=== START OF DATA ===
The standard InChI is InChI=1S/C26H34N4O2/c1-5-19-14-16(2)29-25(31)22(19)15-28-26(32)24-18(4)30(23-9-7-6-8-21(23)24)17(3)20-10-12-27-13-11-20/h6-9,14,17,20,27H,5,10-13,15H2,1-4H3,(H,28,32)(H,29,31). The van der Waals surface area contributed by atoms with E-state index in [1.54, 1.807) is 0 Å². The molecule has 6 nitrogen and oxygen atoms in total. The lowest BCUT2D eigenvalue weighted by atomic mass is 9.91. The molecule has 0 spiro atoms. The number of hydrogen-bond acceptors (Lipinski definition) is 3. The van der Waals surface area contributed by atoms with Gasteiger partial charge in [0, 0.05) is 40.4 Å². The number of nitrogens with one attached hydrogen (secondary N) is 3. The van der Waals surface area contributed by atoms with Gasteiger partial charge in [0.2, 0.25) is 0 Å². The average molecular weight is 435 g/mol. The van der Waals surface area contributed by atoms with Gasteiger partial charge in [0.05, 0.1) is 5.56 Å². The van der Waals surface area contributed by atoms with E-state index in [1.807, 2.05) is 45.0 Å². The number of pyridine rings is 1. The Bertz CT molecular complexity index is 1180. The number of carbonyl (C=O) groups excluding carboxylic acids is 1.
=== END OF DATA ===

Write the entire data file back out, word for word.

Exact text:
The standard InChI is InChI=1S/C26H34N4O2/c1-5-19-14-16(2)29-25(31)22(19)15-28-26(32)24-18(4)30(23-9-7-6-8-21(23)24)17(3)20-10-12-27-13-11-20/h6-9,14,17,20,27H,5,10-13,15H2,1-4H3,(H,28,32)(H,29,31). The van der Waals surface area contributed by atoms with E-state index in [1.54, 1.807) is 0 Å². The molecule has 6 nitrogen and oxygen atoms in total. The lowest BCUT2D eigenvalue weighted by atomic mass is 9.91. The molecule has 0 spiro atoms. The number of hydrogen-bond acceptors (Lipinski definition) is 3. The van der Waals surface area contributed by atoms with Gasteiger partial charge in [0, 0.05) is 40.4 Å². The number of nitrogens with one attached hydrogen (secondary N) is 3. The van der Waals surface area contributed by atoms with Gasteiger partial charge in [0.2, 0.25) is 0 Å². The average molecular weight is 435 g/mol. The van der Waals surface area contributed by atoms with Gasteiger partial charge in [0.05, 0.1) is 5.56 Å². The van der Waals surface area contributed by atoms with E-state index in [1.807, 2.05) is 45.0 Å². The number of pyridine rings is 1. The Bertz CT molecular complexity index is 1180. The number of carbonyl (C=O) groups excluding carboxylic acids is 1.